• Assessing spleen size on radiographs is subjective. If the spleen has rounded margins and obviously displaces adjacent viscera, it should be considered enlarged. Diffuse splenomegaly can be secondary to non-pathologic variation is size, such as a physiologic response to medications (phenothiazines and barbiturates). Diseases affecting the reticuloendothelial system (mastocytosis, lymphosarcoma, histoplasmosis) will cause diffuse splenomegaly. Diffuse enlargement is seen with splenic torsion.
  • Primary or metastatic neoplasms, and subcapsular hematomas cause focal splenic masses.
    • Masses in the head of the spleen: caudodorsal displacement of adjacent small intestines in the lateral view and caudomedial displacement of intestines in the ventrodorsal view.
    • Masses in the body or tail of the spleen: ventral mid-abdominal mass on lateral view.

Pancreatic Masses and Pancreatitis

Enlargement of the pancreas either secondary to a mass or edema will result in viscera displacement depending on the location within the pancreas.
  • Right limb: lateral displacement of the descending duodenum on the ventrodorsal view and ventral displacement of the duodenum on the lateral view. In cases of pancreatitis there is often a localized peritonitis, resulting in a focal loss of visceral detail.
  • Left limb: increased soft tissue opacity medial to the head of the spleen on ventrodorsal view. There is usually no extrinsic distortion of the gastric wall.
  • Body: may displace the transverse colon caudally.

Renal Masses

The kidneys and adrenal glands are retroperitoneal structures. Because of this renal masses remain dorsal in the abdomen. Adrenal gland enlargement or adrenal masses are difficult to see unless there is dystrophic mineralization.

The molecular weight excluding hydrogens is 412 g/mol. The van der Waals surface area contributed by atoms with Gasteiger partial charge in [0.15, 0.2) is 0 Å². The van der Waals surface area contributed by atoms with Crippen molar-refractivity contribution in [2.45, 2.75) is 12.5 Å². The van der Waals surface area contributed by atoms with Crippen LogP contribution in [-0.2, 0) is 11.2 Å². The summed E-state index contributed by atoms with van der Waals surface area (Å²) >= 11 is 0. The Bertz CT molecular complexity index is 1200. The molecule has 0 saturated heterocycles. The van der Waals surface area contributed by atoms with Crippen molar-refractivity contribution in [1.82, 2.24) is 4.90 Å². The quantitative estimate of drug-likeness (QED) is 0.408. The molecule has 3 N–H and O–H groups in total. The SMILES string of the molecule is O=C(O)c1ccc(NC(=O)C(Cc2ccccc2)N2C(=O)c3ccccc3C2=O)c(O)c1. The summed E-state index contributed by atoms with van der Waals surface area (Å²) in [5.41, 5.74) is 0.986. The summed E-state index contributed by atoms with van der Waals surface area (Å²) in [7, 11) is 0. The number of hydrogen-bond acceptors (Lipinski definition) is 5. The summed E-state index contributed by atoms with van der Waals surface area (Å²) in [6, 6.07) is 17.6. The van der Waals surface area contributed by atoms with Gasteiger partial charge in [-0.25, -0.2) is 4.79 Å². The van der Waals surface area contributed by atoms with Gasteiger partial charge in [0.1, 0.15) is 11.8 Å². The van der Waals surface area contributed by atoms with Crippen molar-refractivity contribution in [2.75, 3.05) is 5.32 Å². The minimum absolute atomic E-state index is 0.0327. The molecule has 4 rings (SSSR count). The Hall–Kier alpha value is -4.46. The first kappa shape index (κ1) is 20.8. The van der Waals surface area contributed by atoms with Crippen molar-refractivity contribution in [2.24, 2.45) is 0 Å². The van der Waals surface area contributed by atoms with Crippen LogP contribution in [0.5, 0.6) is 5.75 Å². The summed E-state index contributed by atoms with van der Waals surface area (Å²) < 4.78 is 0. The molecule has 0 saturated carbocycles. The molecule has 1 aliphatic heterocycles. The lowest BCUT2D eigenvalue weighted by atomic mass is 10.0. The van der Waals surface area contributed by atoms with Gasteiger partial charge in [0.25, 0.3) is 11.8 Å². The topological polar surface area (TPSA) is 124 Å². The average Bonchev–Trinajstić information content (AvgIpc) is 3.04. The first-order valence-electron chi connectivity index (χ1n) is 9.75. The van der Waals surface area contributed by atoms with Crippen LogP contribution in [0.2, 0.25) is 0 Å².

• Right kidney: enlargement will produce medial and ventral displacement of the descending duodenum and ascending colon. There is often left and ventral displacement of the adjacent small intestine.
  • Left kidney: ventral and medial displacement of the descending colon and adjacent small intestine.
  • Unilateral renal enlargement/mass:
    • Compensatory hypertrophy - contralateral kidney often small
    • Primary or secondary neoplasm - irregular margin, either focal or multifocal
    • Renal cyst - irregular margin
    • Hydronephrosis - smooth margin
    • Renal abscess or renal hematoma - irregular margin
  • Bilateral renal enlargement/masses:
    • Acute nephritis - smooth margins
    • Polycystic kidneys - irregular margins
    • Lymphoma - smooth or irregular margins
    • F.I.P. - smooth or irregular margins
    • Hydronephrosis - smooth margins
    • Pyelonephritis - smooth or irregular margins
  • Small kidneys:
    • End-stage renal disease - irregular margins
    • Congenital hypoplasia - smooth margins

Uterine enlargement cannot be detected until the uterus exceeds the diameter of adjacent bowel. A detectable enlarged uterine body and horns causes craniodorsal displacement of the small bowel in the lateral view. The uterus lies between the colon and bladder, resulting in a mass effect on the lateral view when enlarged. In the ventrodorsal view there is cranial and midline displacement of small intestine.

Prostate Gland

The normal prostate gland is intrapelvic. The prostate is considered enlarged when it extends cranial to the pelvic brim on the lateral view.

Causes of prostatic enlargement include:
  • Benign prostatic hypertrophy (symmetric, smooth margins)
  • Prostatitis (symmetric, +/- irregular margins)
  • Neoplasia (asymmetric, irregular margins, +/- mineralization)
  • Cysts (asymmetric, smooth margins)
  • Paraprostatic cyst (asymmetric, smooth margins) - Contrast radiography is often needed to differentiate the urinary bladder from paraprostatic cyst.
  • Abscess (asymmetric, variable margins)
When you can't see anything - What does it mean?

If your technique is adequate and it is difficult to see abdominal organs, then there is loss of visceral detail. Causes of this loss of detail include:
  • Emaciation - there is no intra-abdominal fat to provide contrast
  • Puppies & Kittens - young patients have brown fat, which has a high water content and is the same opacity as the soft tissue organs
  • Peritoneal effusion
  • Peritonitis
  • Gross organomegaly - other organs are compressed
  • Carcinomatosis
Abdominal ultrasound is indicated in most instances of poor radiographic abdominal detail, when an abdominal disorder is suspected. US guided abdominocentesis is indicated for diagnosis in cases where effusion is suspected.

© 2006 - Chess Adams DVM, DACVR - All rights reserved